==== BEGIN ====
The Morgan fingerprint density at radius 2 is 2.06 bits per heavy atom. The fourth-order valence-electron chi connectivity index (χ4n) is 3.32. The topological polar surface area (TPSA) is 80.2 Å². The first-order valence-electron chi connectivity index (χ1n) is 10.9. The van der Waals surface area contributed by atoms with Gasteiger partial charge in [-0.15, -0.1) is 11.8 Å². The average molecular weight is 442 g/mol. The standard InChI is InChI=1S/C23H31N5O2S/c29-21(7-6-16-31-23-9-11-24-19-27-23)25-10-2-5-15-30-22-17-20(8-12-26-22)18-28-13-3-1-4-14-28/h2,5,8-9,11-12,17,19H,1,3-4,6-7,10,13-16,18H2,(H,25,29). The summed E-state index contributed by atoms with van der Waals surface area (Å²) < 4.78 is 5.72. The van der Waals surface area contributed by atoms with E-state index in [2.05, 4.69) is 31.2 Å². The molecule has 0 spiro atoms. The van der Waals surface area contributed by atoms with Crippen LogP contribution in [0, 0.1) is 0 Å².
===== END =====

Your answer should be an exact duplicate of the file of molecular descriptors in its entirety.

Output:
The Morgan fingerprint density at radius 2 is 2.06 bits per heavy atom. The fourth-order valence-electron chi connectivity index (χ4n) is 3.32. The topological polar surface area (TPSA) is 80.2 Å². The first-order valence-electron chi connectivity index (χ1n) is 10.9. The van der Waals surface area contributed by atoms with Gasteiger partial charge in [-0.15, -0.1) is 11.8 Å². The average molecular weight is 442 g/mol. The standard InChI is InChI=1S/C23H31N5O2S/c29-21(7-6-16-31-23-9-11-24-19-27-23)25-10-2-5-15-30-22-17-20(8-12-26-22)18-28-13-3-1-4-14-28/h2,5,8-9,11-12,17,19H,1,3-4,6-7,10,13-16,18H2,(H,25,29). The summed E-state index contributed by atoms with van der Waals surface area (Å²) < 4.78 is 5.72. The van der Waals surface area contributed by atoms with E-state index in [2.05, 4.69) is 31.2 Å². The molecule has 0 spiro atoms. The van der Waals surface area contributed by atoms with Crippen LogP contribution in [0, 0.1) is 0 Å².